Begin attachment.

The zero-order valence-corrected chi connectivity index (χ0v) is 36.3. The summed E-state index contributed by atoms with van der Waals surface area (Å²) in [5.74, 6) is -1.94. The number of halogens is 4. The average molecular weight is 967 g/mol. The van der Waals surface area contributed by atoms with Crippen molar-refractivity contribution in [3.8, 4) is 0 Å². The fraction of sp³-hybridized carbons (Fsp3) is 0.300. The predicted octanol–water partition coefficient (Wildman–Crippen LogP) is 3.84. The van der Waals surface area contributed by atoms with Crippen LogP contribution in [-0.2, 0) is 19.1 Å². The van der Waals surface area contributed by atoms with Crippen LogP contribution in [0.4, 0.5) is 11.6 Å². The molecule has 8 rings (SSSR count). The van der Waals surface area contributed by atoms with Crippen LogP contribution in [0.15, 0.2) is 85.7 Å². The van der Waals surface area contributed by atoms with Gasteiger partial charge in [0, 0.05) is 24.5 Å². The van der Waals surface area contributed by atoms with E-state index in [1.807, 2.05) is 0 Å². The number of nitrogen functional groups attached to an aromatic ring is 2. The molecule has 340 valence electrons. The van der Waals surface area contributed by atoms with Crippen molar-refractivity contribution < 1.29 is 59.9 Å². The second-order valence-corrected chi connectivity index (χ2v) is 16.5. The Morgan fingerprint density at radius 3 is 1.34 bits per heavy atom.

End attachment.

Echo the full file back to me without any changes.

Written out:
The zero-order valence-corrected chi connectivity index (χ0v) is 36.3. The summed E-state index contributed by atoms with van der Waals surface area (Å²) in [5.74, 6) is -1.94. The number of halogens is 4. The average molecular weight is 967 g/mol. The van der Waals surface area contributed by atoms with Crippen molar-refractivity contribution in [3.8, 4) is 0 Å². The fraction of sp³-hybridized carbons (Fsp3) is 0.300. The predicted octanol–water partition coefficient (Wildman–Crippen LogP) is 3.84. The van der Waals surface area contributed by atoms with Crippen LogP contribution in [-0.2, 0) is 19.1 Å². The van der Waals surface area contributed by atoms with Crippen LogP contribution in [0.4, 0.5) is 11.6 Å². The molecule has 8 rings (SSSR count). The van der Waals surface area contributed by atoms with Crippen LogP contribution in [0.15, 0.2) is 85.7 Å². The van der Waals surface area contributed by atoms with Gasteiger partial charge in [0, 0.05) is 24.5 Å². The van der Waals surface area contributed by atoms with E-state index in [1.807, 2.05) is 0 Å². The number of nitrogen functional groups attached to an aromatic ring is 2. The molecule has 340 valence electrons. The van der Waals surface area contributed by atoms with Crippen molar-refractivity contribution < 1.29 is 59.9 Å². The second-order valence-corrected chi connectivity index (χ2v) is 16.5. The Morgan fingerprint density at radius 3 is 1.34 bits per heavy atom.